[1] Krashen, Steven. 2003. Explorations in Language Acquisition and Use. Portsmouth, NH: Heinemann. (page 7)

[2] ibid

imageWritten by Aaron Myers. Aaron believes everyone can learn another language. You just need a little help. That’s why he writes The Everyday Language Learner and why he has developed the free Ten Week Journey. He wants to get you started on the road to language learning and then give you the tools to keep going. Get started. Don't stop.

You can also follow Aaron on Twitter: @aarongmyers

Monday, 1 August 2011

Teachers in Turkey, Part 1 - “Teaching as a Career” by Eva Büyüksimkeşyan

Welcome to the first post of what I hope will be an extensive guest series: “Teachers in Turkey”. Our first guest is Eva Büyüksimkeşyan, a name I’m sure will be familiar from Twitter and ELT conferences across Europe. I had the pleasure to meet Eva in person at ISTEK last April and I’m honoured such a great educator agreed to be a part of this series.

Eva’s post touches on something that I’m sure many of you will have experienced at some point in your teaching career: the perception that teaching is a ‘part-time’ job, the best feature of which is long summer holidays. Please read on and share your comments - both Eva and I would love to hear your thoughts on this topic.


Teaching - the ideal career for a woman? A bit of an old-fashioned ,idea I think!

Image by kevindooley

Writing is not very easy in summer anymore as Istanbul is getting hotter and hotter each year and more humid. I brainstormed some ideas but wasn’t very sure what to write. It was difficult to concentrate on anything.

Until today....

I was at pool with kids and chatting with the ladies there and of course I told them ‘I’m a teacher’

Guess how the conversation continued....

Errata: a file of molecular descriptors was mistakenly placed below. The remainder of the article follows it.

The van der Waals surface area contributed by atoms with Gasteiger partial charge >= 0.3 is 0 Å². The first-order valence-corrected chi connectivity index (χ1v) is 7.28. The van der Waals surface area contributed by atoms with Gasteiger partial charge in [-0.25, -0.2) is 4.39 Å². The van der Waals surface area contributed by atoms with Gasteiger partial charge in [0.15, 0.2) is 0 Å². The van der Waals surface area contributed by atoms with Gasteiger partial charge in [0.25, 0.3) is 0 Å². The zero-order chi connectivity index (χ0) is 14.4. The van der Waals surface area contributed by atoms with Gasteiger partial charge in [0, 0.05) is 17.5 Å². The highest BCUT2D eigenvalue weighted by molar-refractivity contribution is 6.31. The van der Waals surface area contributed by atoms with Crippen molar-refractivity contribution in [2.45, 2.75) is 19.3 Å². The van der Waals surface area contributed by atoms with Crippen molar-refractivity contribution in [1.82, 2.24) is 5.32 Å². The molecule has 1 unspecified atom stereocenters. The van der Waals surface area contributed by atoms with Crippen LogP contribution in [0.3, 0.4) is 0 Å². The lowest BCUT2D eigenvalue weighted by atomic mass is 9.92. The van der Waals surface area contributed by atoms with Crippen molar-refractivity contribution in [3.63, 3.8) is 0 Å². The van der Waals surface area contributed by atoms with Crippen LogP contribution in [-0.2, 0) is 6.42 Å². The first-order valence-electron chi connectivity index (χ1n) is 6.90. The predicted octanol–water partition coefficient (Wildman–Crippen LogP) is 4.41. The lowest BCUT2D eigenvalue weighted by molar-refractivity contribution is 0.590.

An elderly lady told that teaching is the best job for a woman.

Any ideas why she said that?

She added ‘You have three months holiday and arrive home early and do the other stuff’

Do I?

Why does she think like that? She is not alone. That’s the common thought about teaching. It is kind of a part time job. It looks and sounds like that.

We know it is not.

But you know there are others who make them think teaching is a part time job.

I didn’t argue with them. Didn’t say anything but just mumbled ‘yeah I love teaching’

Maybe I should have argued...

Yes, I love teaching but not just because of long summer holidays, sudden snow breaks or because it enables me to be home with my kids when they return from school.

Teaching is the best job for me because it keeps me young, cheerful and energetic. It helps me share what I have. It helps me guide some young people. It makes me see how they achieve their goals and it enables me to learn something new every day. It ... I have loads of reasons why I love teaching, why it is a great job.

When do you think people will stop thinking about teaching as a kind of part time job for a woman which will enable her to bring her kids up and be a good wife?

Teaching is a career. A very serious profession but it hurts when a parent says ‘my daughter doesn’t like studying Mrs Buyuksimkesyan, I only want her to graduate from high school and who knows maybe she can become a teacher. That’s the best job for a girl, isn’t it?

No, it isn’t.

Please, please.... if you won’t work hard, try to make a difference or touch somebody’s life, don’t become a teacher. It requires enthusiasm, hard work and dedication.

Only if people see teachers who are working hard and trying to keep themselves updated, will others stop thinking like that.

Only if students realise how tough the teacher’s job is, will parents see the hard work.

But if we, the teachers, boast about the long summer holidays and I-don’t-care-what’s-going-around-the-world-I’m-just-waiting-for-my-retirement or I-am-looking-for –a –job-as-a-teacher-coz-I-decided-to-have-a-kid attitude changes then teaching will be perceived as a real job with career opportunities, travel chances, development options just like other jobs which are more considered as a profession.

Or maybe when the working conditions, payment, etc. becomes better ...

EvaI'm Eva Büyüksimkeşyan, an EFL teacher and a blogger, working at the same school I had graduated from.(It was my dream and it came true) I'm trying to integrate technology in my teaching. I have started several collaborative projects with teachers from other countries.If you like you can also join the fun at next year. I blog at and I'm evab2001 on twitter.